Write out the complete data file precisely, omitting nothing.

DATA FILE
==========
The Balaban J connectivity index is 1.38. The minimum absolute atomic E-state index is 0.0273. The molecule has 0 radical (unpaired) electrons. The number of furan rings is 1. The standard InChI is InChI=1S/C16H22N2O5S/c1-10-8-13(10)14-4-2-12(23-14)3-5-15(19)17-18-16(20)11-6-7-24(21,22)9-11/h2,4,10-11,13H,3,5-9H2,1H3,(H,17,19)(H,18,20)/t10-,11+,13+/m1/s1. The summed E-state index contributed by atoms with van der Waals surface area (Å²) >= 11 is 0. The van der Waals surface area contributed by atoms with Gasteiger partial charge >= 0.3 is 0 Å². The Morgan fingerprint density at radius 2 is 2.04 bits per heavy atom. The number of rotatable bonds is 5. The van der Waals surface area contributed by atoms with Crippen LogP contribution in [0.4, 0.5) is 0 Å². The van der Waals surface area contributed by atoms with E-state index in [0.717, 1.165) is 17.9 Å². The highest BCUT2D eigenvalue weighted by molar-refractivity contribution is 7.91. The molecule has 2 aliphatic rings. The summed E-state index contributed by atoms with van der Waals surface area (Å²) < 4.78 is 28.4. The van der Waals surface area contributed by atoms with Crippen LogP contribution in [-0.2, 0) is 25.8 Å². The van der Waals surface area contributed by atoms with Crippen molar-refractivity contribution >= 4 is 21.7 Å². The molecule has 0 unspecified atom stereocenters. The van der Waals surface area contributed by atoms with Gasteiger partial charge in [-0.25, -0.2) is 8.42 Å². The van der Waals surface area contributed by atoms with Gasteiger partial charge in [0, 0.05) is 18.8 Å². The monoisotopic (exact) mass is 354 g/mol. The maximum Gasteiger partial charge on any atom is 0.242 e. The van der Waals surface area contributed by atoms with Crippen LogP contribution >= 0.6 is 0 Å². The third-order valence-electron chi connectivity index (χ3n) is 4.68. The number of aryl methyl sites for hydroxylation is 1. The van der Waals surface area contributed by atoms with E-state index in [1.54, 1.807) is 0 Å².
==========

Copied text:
The Balaban J connectivity index is 1.38. The minimum absolute atomic E-state index is 0.0273. The molecule has 0 radical (unpaired) electrons. The number of furan rings is 1. The standard InChI is InChI=1S/C16H22N2O5S/c1-10-8-13(10)14-4-2-12(23-14)3-5-15(19)17-18-16(20)11-6-7-24(21,22)9-11/h2,4,10-11,13H,3,5-9H2,1H3,(H,17,19)(H,18,20)/t10-,11+,13+/m1/s1. The summed E-state index contributed by atoms with van der Waals surface area (Å²) >= 11 is 0. The van der Waals surface area contributed by atoms with Gasteiger partial charge >= 0.3 is 0 Å². The Morgan fingerprint density at radius 2 is 2.04 bits per heavy atom. The number of rotatable bonds is 5. The van der Waals surface area contributed by atoms with Crippen LogP contribution in [0.4, 0.5) is 0 Å². The van der Waals surface area contributed by atoms with E-state index in [0.717, 1.165) is 17.9 Å². The highest BCUT2D eigenvalue weighted by molar-refractivity contribution is 7.91. The molecule has 2 aliphatic rings. The summed E-state index contributed by atoms with van der Waals surface area (Å²) < 4.78 is 28.4. The van der Waals surface area contributed by atoms with Crippen LogP contribution in [-0.2, 0) is 25.8 Å². The van der Waals surface area contributed by atoms with Crippen molar-refractivity contribution >= 4 is 21.7 Å². The molecule has 0 unspecified atom stereocenters. The van der Waals surface area contributed by atoms with Gasteiger partial charge in [-0.25, -0.2) is 8.42 Å². The van der Waals surface area contributed by atoms with Gasteiger partial charge in [0, 0.05) is 18.8 Å². The monoisotopic (exact) mass is 354 g/mol. The maximum Gasteiger partial charge on any atom is 0.242 e. The van der Waals surface area contributed by atoms with Crippen LogP contribution >= 0.6 is 0 Å². The third-order valence-electron chi connectivity index (χ3n) is 4.68. The number of aryl methyl sites for hydroxylation is 1. The van der Waals surface area contributed by atoms with E-state index in [1.54, 1.807) is 0 Å².